health-care-edge-computing

        A focus on health and longevity will
        lead to artificial & tech enhanced
        human capabilities

        The Challenges of Healthtech

        Along with more data, more devices and more opportunity also comes more
        responsibility and more costs for healthcare providers.

        health-care-edge-computing

        Data Volume and Availability With the growing number of digital healthcare
        and medical devices, a dazzling volume of health data is created and collected across many different channels. It will be vital for the healthcare industry to reliably synchronize and combine data across devices and channels. [23] Due to the sheer volume, reliable collection and analysis of this data is a major challenge. After it’s been processed, data needs to be available on demand, i.e. in emergency situations that require reliable, fast, available data.

        health-care-edge-computing

        Reliability, Privacy, and Data Security are extremely important in health
        technology; 70% of healthcare consumers are concerned about data privacy. [24] Data use is often governed by increasingly strict national regulation, i.e. HIPAA (USA) and / or GDPR (Europe). [25] With the number of cyber-attacks in the healthcare industry on the rise, [26] healthcare professionals must be even more diligent about the storage and processing of data. In addition, healthtech must be extremely well vetted; failures can cost lives – typical “banana products”, which ripen with the customers, are a no-go.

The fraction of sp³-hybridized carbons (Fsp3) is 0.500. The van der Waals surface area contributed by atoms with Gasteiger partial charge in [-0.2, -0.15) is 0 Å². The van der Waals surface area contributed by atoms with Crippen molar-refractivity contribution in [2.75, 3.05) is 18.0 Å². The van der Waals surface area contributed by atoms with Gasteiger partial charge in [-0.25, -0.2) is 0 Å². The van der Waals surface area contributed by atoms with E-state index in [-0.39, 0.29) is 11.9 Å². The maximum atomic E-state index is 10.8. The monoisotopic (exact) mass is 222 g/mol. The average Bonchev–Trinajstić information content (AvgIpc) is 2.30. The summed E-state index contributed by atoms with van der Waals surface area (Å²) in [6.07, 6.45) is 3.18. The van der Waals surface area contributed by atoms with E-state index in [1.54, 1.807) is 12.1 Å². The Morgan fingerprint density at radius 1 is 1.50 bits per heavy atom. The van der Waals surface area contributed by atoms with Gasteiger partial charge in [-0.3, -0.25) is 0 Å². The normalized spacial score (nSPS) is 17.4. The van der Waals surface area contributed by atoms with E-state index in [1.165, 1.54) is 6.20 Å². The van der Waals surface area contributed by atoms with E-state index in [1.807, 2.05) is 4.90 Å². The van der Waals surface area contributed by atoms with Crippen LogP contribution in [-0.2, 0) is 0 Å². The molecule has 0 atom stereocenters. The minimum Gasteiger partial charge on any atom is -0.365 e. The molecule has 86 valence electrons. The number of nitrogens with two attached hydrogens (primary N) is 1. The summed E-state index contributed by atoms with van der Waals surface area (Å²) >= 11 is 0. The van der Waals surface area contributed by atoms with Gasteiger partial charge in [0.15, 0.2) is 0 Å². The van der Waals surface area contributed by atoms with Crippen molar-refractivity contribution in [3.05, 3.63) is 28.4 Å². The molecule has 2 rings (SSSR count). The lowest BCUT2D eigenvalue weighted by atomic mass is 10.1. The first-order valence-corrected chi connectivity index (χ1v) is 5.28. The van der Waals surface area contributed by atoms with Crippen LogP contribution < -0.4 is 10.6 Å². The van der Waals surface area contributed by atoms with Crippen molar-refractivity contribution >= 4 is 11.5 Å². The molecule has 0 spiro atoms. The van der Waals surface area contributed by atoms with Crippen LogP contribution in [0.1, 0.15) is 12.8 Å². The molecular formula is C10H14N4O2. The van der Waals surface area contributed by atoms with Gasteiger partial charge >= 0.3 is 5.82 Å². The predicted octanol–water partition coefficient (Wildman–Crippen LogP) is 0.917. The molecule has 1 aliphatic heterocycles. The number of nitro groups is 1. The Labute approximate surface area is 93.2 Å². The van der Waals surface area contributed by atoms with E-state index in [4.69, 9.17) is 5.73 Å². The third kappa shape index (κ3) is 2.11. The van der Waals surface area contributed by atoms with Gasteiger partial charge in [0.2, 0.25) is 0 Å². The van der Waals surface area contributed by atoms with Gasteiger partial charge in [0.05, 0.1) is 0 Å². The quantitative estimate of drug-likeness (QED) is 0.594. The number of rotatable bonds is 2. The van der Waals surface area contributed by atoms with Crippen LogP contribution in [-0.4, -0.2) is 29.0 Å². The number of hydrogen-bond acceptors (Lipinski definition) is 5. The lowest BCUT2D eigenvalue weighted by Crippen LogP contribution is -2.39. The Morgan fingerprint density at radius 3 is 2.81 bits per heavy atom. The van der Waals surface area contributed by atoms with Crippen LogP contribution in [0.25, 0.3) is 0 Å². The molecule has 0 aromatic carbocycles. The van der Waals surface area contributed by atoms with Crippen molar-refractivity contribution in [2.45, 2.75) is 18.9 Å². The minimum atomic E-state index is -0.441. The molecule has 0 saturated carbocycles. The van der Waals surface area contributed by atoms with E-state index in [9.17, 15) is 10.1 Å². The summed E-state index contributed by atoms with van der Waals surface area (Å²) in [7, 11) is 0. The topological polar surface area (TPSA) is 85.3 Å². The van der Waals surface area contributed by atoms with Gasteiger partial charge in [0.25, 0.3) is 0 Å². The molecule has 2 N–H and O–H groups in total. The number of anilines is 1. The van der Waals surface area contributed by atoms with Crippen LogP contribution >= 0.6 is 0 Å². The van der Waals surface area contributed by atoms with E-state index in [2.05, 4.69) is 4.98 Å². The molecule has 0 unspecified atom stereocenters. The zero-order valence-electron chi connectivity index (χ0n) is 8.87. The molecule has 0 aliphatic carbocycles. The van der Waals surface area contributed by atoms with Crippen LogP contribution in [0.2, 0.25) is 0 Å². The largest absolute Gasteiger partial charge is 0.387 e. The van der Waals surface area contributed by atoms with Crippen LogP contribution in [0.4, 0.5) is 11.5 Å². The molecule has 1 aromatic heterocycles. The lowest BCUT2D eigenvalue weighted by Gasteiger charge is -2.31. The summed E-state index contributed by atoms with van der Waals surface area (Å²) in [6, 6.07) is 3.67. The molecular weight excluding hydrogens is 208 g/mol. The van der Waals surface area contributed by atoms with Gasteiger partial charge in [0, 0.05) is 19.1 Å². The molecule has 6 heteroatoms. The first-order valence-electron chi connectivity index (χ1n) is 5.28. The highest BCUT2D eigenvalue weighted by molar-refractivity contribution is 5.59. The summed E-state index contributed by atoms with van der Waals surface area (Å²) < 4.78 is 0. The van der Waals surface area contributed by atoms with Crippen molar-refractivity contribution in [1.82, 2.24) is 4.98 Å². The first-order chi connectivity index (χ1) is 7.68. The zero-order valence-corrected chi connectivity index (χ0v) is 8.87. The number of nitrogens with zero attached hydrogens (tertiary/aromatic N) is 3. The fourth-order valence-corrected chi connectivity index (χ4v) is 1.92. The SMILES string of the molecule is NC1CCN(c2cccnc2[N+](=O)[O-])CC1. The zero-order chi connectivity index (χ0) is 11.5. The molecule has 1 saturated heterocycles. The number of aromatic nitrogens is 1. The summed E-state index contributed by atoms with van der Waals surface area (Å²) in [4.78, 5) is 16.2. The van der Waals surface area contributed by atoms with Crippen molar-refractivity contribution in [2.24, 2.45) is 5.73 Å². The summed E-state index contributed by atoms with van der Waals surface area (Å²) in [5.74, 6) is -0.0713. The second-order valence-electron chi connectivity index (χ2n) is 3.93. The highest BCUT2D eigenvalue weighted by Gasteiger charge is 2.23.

health-care-edge-computing

        IT Costs Medical devices contribute a large portion to healthcare budgets.
        However as data volumes grow, data costs will also become a relevant cost
        point. Sending all health data to the cloud to be stored and processed is not
        only slow and insecure, it is also extremely costly. To curb mobile network and
        cloud costs, much health data can be stored and processed at the edge, on
        local devices, with only necessary data being synced to a cloud or central
        server. By building resilient data architecture now, healthcare providers (e.g.
        hospitals, clinics, research centers) can avoid future costs and headache.

        Edge Computing is Integral to Data-driven Healthcare Ecosystems